Sunday, June 26, 2011

Great NYT article on writer Jenny Lumet

So nice to see her coming into her own.

Saturday, June 25, 2011

I Am Love

I'm late to the party, I admit.  But, man oh man, was it worth circling back for.  I Am Love is so beautiful and lush in it's cinematography, that I had to step back and separate the feast for the eyes from the story, just to make sure I wasn't being falsely seduced by the pretty.  What I found was an operatic story, that in the hands of someone other than Director Luca Guadagnino, it would have turned into melodramatic mush.  But, along with the pitch-perfect reserve of Tilda Swinton, it truly delves into an inside look at the life of quiet desperation of a woman with everything and nothing.  She has wealth, a beautiful home in Milan, a house full of servants, three lovely children, and a successful husband.  But, again and again, she muses upon the fact that she traded in her identity and her passion for this privileged life.  She poignantly says to her lover that she doesn't even remember her Russian name, having lived so long with the name (and identity) that her husband christened her with when he chose her so long ago.

Many critics (especially those in the US) slammed the movie as melodramatic, and this was not meant as a compliment.  They noted the obvious wealth of the family as reason enough to dismiss the film as some fairytale having no meaning for the average soul, along with the super lush score and quasi-gothic coda.  I disagree with this take.  I think it hearkens back to the universal human quest for meaning in our lives, the concept of true love, and the costs of compromise and secrets.  While the setting of this film in Milan, Nice, and London may be well beyond the financial and socio-economic realities of most viewers, the emotions and conflicts can be found in any social stratum. The film is really old fashioned in this sense.  In fact, Guadagnino and Swinton co-produced the film together, and purposefully set out to make a film that would "modernize the old-fashioned melodrama," and somehow "rejuvenate the filmmaking style made famous in the 1940s and 1950s by the likes of Alfred Hitchcock ('Rebecca') and Douglas Sirk ('Magnificent Obsession')."  There were only a few moments where their efforts took me out of the moment of the story.  For most of the film, the John Adams score was amazing in lending the proper tone.  But, at other times it was a bit heavy-handed, such as the whole chase scene where Swinton's character is following her soon-to-be lover through the streets of Nice.  Similarly, the camera work was almost always beautiful and elegant, but when it wasn't, it was hugely distracting.  At one point, the two lovers are driving into the countryside, and oddly the POV is from the actual front bumper of the car, not the occupants.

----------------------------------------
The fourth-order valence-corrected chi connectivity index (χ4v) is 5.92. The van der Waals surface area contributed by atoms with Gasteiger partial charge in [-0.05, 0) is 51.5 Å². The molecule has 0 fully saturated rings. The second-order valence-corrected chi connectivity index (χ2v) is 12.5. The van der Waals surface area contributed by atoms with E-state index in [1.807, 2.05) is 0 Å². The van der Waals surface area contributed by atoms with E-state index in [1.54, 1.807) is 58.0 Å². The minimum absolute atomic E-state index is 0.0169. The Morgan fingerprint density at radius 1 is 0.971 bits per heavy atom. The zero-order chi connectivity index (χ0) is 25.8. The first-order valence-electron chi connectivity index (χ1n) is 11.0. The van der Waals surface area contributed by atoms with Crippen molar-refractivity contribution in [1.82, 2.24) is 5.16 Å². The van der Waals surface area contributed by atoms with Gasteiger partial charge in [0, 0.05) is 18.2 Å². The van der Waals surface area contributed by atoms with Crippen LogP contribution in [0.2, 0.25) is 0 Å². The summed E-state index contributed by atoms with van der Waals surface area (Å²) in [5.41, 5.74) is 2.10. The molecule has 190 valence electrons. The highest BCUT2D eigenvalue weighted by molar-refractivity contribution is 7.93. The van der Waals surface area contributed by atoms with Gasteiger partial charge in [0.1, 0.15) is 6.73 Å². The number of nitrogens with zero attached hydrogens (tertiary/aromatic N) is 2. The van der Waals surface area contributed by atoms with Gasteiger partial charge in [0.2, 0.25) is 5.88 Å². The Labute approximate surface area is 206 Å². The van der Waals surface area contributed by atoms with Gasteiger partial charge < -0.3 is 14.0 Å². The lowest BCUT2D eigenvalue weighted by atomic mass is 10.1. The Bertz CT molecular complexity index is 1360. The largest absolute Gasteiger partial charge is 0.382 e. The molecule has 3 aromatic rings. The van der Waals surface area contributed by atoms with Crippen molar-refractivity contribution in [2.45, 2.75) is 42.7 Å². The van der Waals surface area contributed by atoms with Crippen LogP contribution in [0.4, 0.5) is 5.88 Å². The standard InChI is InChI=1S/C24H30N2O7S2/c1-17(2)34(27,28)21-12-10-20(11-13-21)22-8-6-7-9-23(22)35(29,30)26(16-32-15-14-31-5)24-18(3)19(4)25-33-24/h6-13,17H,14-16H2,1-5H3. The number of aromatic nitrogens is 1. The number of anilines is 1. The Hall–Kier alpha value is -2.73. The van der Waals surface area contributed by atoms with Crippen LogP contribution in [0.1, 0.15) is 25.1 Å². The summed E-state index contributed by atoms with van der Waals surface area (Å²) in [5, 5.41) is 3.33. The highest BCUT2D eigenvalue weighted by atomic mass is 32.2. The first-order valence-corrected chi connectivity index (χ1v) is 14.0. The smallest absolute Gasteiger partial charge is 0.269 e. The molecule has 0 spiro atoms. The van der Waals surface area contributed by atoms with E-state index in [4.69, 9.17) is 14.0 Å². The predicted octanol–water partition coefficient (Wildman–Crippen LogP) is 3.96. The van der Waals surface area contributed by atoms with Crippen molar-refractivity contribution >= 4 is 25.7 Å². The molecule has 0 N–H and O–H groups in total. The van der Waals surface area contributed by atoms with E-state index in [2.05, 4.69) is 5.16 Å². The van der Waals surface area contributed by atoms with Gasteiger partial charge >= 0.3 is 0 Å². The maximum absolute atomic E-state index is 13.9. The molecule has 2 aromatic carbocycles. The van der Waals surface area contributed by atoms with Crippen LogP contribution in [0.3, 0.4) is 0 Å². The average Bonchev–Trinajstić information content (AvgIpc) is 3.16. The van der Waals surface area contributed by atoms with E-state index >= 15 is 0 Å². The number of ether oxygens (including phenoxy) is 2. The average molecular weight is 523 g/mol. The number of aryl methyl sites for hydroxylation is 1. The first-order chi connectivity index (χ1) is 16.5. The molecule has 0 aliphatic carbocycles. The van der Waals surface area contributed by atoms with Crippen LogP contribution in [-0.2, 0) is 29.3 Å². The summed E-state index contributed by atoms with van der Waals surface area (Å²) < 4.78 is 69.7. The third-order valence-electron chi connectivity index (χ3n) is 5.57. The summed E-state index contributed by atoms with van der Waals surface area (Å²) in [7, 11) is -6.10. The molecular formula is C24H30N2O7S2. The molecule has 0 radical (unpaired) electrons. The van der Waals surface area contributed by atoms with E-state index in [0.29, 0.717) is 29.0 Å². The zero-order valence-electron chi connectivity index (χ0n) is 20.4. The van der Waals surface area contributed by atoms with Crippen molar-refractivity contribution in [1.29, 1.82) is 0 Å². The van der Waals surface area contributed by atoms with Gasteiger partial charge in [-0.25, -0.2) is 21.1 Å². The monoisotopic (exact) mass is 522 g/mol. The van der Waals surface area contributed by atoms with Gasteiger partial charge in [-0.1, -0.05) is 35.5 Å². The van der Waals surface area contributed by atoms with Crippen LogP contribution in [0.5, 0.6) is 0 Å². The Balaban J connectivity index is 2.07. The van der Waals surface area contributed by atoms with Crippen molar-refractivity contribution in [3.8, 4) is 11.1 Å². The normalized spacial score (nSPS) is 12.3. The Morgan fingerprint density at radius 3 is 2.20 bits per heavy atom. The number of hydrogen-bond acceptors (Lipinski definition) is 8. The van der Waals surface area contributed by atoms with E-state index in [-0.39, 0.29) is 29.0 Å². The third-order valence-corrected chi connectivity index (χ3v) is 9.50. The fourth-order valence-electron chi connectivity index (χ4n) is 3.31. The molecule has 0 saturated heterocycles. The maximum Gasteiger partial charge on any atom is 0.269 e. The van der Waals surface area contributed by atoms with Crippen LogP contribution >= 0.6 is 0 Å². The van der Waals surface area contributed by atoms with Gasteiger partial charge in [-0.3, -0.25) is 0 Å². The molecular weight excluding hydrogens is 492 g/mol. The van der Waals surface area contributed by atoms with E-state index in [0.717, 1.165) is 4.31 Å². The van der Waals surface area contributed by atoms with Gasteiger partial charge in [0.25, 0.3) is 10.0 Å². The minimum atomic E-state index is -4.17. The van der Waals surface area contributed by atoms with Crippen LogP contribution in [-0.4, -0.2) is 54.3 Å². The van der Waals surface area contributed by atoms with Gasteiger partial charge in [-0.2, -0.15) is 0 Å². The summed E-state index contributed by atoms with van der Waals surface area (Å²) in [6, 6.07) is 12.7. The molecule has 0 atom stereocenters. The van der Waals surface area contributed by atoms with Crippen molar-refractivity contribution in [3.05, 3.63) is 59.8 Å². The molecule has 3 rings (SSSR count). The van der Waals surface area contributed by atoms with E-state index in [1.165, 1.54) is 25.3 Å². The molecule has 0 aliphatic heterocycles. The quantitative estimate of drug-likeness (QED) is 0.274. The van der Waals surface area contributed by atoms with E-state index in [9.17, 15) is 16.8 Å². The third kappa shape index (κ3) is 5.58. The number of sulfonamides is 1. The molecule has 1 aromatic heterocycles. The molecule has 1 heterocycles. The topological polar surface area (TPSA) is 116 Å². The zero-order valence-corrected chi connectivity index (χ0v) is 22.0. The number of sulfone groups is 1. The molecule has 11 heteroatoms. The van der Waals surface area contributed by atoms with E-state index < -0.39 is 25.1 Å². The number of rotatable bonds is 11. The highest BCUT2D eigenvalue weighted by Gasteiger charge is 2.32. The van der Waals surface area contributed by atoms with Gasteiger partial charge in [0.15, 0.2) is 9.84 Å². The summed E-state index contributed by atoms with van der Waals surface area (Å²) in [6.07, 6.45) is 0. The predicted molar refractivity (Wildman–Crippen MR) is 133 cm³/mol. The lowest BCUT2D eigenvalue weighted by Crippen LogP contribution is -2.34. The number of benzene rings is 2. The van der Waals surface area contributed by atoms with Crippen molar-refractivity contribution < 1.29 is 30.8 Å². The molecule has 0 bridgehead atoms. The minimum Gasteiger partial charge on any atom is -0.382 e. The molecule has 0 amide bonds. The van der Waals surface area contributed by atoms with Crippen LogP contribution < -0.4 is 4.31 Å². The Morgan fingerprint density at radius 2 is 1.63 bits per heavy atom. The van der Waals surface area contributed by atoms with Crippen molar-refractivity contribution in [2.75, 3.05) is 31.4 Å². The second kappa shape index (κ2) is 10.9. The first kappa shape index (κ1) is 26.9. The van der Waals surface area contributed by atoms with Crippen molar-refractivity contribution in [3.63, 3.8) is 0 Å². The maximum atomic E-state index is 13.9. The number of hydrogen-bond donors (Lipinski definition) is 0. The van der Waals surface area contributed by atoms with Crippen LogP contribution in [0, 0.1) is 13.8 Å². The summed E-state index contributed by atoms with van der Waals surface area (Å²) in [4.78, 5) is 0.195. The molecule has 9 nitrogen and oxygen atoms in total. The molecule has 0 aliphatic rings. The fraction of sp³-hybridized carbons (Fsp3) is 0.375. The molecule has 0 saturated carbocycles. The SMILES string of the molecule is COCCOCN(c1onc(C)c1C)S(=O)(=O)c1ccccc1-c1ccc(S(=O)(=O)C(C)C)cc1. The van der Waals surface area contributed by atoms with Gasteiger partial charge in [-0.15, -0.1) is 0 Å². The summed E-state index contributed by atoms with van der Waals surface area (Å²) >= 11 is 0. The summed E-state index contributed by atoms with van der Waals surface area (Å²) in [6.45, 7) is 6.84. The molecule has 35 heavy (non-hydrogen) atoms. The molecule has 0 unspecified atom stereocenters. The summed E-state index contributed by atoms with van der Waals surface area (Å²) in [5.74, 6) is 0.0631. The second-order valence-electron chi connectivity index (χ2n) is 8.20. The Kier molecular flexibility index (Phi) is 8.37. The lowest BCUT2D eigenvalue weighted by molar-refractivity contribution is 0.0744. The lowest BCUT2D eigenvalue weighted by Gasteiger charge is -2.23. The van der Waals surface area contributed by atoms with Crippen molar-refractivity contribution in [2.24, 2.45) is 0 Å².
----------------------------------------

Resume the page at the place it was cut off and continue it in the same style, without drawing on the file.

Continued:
It's interesting, story wise, that instead of the punitive cause and effect that is often the case in films where women follow their passions in lieu of duty, this piece deftly moves beyond that rut.  When tragedy comes after Swinton's character has found love outside of the stifling confines of her societal and familial ranks, she actually uses the pain of the loss of her son to launch her own freedom.  Likewise, when she discovers her daughter's secret love of a woman in lieu of the chosen young man she'd been with, she seems giddy at the thought that some spirit of individuality and passion that she instilled in her child has flourished.

Much has been made of the food porn nature of the cuisine, and of the beyond beautiful wardrobe.  Once again, Swinton and Guadagnino were deliberate in their choices in making these elements an integral part of the storytelling.  They brought in Carlo Cracco, the Milanese chef as an advisor to the director so that the food became "a tool to express the utter giving that a lover can display to the other without words."  The fashion was designed by Fendi and Jil Sander specifically for the film, and the red dress Swinton wears in the scene when her character falls in love is classic costume design success at it's best.  

Much has also been made of the explicit sex scenes in the film. Different than most American films, though, is the fact that it never feels gratuitous.  It is spot-on, and right in the moment, utilizing the characters' passion for one another, the nature surrounding them, and the music that fits perfectly.  It is a reminder of how un-real so many Hollywood "love scenes" are written and shot.  It is also a reminder of how the American "male gaze" has formed the norm for the depiction of sex in film.
A fun aside that, for me, ties together all of this ode to classic film, fashion, and la dolce vita was the addition of 70s fashion model/icon Marisa Berenson as the matriarch of the family.  Every time her character was onscreen, I was struck by the fact that her fabulosity seemed to allude to her character having lived in a previous life the real life of the actress playing her.  I've included a few shots from her from her heyday: